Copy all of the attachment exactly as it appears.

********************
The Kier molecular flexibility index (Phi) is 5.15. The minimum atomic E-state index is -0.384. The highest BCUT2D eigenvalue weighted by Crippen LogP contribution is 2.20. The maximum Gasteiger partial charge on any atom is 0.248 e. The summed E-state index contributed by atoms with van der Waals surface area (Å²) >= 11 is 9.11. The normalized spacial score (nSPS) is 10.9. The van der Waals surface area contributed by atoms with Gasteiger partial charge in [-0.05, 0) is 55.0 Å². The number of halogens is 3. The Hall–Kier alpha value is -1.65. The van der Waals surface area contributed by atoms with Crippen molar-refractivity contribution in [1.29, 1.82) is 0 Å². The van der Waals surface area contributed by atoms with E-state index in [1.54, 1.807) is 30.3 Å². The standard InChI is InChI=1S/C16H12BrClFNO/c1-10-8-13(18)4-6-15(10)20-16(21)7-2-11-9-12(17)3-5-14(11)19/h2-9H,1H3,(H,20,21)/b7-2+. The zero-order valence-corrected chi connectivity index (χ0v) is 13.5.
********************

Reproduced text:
The Kier molecular flexibility index (Phi) is 5.15. The minimum atomic E-state index is -0.384. The highest BCUT2D eigenvalue weighted by Crippen LogP contribution is 2.20. The maximum Gasteiger partial charge on any atom is 0.248 e. The summed E-state index contributed by atoms with van der Waals surface area (Å²) >= 11 is 9.11. The normalized spacial score (nSPS) is 10.9. The van der Waals surface area contributed by atoms with Gasteiger partial charge in [-0.05, 0) is 55.0 Å². The number of halogens is 3. The Hall–Kier alpha value is -1.65. The van der Waals surface area contributed by atoms with Crippen molar-refractivity contribution in [1.29, 1.82) is 0 Å². The van der Waals surface area contributed by atoms with E-state index in [1.54, 1.807) is 30.3 Å². The standard InChI is InChI=1S/C16H12BrClFNO/c1-10-8-13(18)4-6-15(10)20-16(21)7-2-11-9-12(17)3-5-14(11)19/h2-9H,1H3,(H,20,21)/b7-2+. The zero-order valence-corrected chi connectivity index (χ0v) is 13.5.